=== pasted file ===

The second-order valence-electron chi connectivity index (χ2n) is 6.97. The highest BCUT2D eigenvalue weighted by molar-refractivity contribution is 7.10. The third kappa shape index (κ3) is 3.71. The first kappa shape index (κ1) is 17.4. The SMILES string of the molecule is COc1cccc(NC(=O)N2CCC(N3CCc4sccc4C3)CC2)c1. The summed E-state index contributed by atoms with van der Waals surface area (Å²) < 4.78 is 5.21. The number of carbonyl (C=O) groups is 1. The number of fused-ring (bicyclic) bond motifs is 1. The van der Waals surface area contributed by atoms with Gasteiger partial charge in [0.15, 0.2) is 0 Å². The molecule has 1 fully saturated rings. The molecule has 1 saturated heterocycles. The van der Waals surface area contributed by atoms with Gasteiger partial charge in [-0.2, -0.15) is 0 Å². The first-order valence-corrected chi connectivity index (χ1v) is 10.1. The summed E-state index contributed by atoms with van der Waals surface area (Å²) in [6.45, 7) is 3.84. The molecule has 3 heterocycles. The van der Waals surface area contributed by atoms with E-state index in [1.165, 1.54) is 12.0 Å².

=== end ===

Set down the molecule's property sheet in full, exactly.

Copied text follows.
The second-order valence-electron chi connectivity index (χ2n) is 6.97. The highest BCUT2D eigenvalue weighted by molar-refractivity contribution is 7.10. The third kappa shape index (κ3) is 3.71. The first kappa shape index (κ1) is 17.4. The SMILES string of the molecule is COc1cccc(NC(=O)N2CCC(N3CCc4sccc4C3)CC2)c1. The summed E-state index contributed by atoms with van der Waals surface area (Å²) < 4.78 is 5.21. The number of carbonyl (C=O) groups is 1. The number of fused-ring (bicyclic) bond motifs is 1. The van der Waals surface area contributed by atoms with Gasteiger partial charge in [0.15, 0.2) is 0 Å². The molecule has 1 fully saturated rings. The molecule has 1 saturated heterocycles. The van der Waals surface area contributed by atoms with Gasteiger partial charge in [-0.2, -0.15) is 0 Å². The first-order valence-corrected chi connectivity index (χ1v) is 10.1. The summed E-state index contributed by atoms with van der Waals surface area (Å²) in [6.45, 7) is 3.84. The molecule has 3 heterocycles. The van der Waals surface area contributed by atoms with E-state index in [1.165, 1.54) is 12.0 Å².